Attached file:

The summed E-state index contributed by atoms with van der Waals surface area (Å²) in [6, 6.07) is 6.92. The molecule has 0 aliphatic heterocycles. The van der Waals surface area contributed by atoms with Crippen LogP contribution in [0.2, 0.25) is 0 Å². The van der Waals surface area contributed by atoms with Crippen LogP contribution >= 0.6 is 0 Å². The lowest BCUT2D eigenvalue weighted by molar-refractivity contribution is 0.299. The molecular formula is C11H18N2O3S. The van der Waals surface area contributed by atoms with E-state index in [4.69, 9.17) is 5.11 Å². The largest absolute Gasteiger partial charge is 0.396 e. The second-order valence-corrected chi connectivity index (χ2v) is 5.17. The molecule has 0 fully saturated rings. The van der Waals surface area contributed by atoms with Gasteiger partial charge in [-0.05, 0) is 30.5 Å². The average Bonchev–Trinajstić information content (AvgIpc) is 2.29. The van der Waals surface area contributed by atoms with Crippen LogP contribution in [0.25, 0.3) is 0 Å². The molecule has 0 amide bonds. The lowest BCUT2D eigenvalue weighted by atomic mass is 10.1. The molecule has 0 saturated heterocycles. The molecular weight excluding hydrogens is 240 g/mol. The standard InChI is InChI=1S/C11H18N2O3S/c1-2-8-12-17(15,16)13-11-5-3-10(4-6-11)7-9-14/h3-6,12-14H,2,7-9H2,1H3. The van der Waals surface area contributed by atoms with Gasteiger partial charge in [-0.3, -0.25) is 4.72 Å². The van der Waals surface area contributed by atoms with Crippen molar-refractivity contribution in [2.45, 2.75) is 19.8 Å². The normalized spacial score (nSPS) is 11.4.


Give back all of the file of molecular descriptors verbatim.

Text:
The summed E-state index contributed by atoms with van der Waals surface area (Å²) in [6, 6.07) is 6.92. The molecule has 0 aliphatic heterocycles. The van der Waals surface area contributed by atoms with Crippen LogP contribution in [0.2, 0.25) is 0 Å². The van der Waals surface area contributed by atoms with Crippen LogP contribution >= 0.6 is 0 Å². The lowest BCUT2D eigenvalue weighted by molar-refractivity contribution is 0.299. The molecular formula is C11H18N2O3S. The van der Waals surface area contributed by atoms with E-state index in [4.69, 9.17) is 5.11 Å². The largest absolute Gasteiger partial charge is 0.396 e. The second-order valence-corrected chi connectivity index (χ2v) is 5.17. The molecule has 0 fully saturated rings. The van der Waals surface area contributed by atoms with Gasteiger partial charge in [-0.05, 0) is 30.5 Å². The average Bonchev–Trinajstić information content (AvgIpc) is 2.29. The van der Waals surface area contributed by atoms with Crippen LogP contribution in [0.25, 0.3) is 0 Å². The molecule has 0 amide bonds. The lowest BCUT2D eigenvalue weighted by atomic mass is 10.1. The molecule has 0 saturated heterocycles. The molecular weight excluding hydrogens is 240 g/mol. The standard InChI is InChI=1S/C11H18N2O3S/c1-2-8-12-17(15,16)13-11-5-3-10(4-6-11)7-9-14/h3-6,12-14H,2,7-9H2,1H3. The van der Waals surface area contributed by atoms with Gasteiger partial charge in [-0.3, -0.25) is 4.72 Å². The van der Waals surface area contributed by atoms with Crippen molar-refractivity contribution in [2.45, 2.75) is 19.8 Å². The normalized spacial score (nSPS) is 11.4.